Fitch Affirms Fibria's IDRs at 'BB+'; Revises Outlook to Positive
CHICAGO -- February 22, 2013
Fitch Ratings has affirmed the foreign and local currency Issuer Default
Ratings (IDRs) of Fibria Celulose S.A. (Fibria) at 'BB+'. Fitch has also
affirmed Fibria's national scale rating at 'AA-(bra)'. In conjunction with
these affirmations, Fitch has also affirmed the foreign currency IDR of Fibria
Overseas Finance Ltd. (Fibria Overseas) at 'BB+,' as well its 2019, 2020 and
2021 guaranteed notes.
The Rating Outlooks for Fibria and Fibria Overseas have been revised to
Positive from Stable.
The revision of the Outlooks to Positive is a result of aggressive actions by
Fibria's management that led to a reduction in the company's net debt to
USD3.7 billion as of Dec. 31, 2012 from USD5.9 billion as of Dec. 31, 2010.
This level of debt reduction occurred despite difficult market conditions that
resulted in a decline in the company's EBITDA to USD1.1 billion in 2012, from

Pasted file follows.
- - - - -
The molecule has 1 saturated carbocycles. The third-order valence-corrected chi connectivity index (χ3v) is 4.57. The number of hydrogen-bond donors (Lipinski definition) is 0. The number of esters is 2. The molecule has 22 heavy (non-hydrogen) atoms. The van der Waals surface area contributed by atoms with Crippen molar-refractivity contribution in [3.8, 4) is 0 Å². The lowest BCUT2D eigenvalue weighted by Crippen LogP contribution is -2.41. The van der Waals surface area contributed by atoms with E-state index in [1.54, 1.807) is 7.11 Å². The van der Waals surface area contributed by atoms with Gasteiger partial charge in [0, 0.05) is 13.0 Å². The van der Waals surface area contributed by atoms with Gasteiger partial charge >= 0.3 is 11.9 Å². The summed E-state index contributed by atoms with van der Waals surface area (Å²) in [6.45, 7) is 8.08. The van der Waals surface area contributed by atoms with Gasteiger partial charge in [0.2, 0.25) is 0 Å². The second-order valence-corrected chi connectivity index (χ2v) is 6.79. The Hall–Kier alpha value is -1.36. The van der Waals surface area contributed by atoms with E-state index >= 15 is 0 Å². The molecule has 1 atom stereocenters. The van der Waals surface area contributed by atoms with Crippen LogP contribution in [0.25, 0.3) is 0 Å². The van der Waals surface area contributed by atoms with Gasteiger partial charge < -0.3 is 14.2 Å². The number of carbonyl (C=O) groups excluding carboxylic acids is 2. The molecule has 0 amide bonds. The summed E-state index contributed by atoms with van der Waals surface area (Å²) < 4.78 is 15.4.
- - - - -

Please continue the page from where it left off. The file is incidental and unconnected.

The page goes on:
USD1.2 billion in 2011 and USD1.6 billion in 2010. Key initiatives executed by
Fibria included the issuance of equity and the sale of paper assets and land.
Fibria's approach to lowering debt during a period of negative market
conditions is in contrast to many other industry participants, which have
allowed their leverage to increase sharply. Fitch's Positive Outlook for
Fibria builds in the expectation that the company will lower its net debt by
approximately USD300 million during 2013.
KEY RATING DRIVERS
Excellent Business Position
Fibria's 'BB+' and 'AA-(bra)' ratings continue to reflect the company's
excellent business position. It is the world's leading producer of market pulp
with 5.250 million tons of bleached eucalyptus kraft (BEKP) market pulp
capacity. Fibria's sales volumes are more stable than most companies within
the industry, as more than 50% of its sales are directed toward the tissue
paper market. The company's leading position is viewed to be sustainable due
to its ownership of 970,016 hectares of land in Brazil upon which it has
developed 562,995 hectares of eucalyptus plantations. The nearly ideal
conditions for growing trees in Brazil make these plantations extremely
efficient by global standards and give the company a sustainable advantage in
terms of cost of fiber and transportation costs between forest and mills.
Declining Leverage and Absolute Debt Levels
Pulp conditions have been difficult in 2012 and 2011 due to excess capacity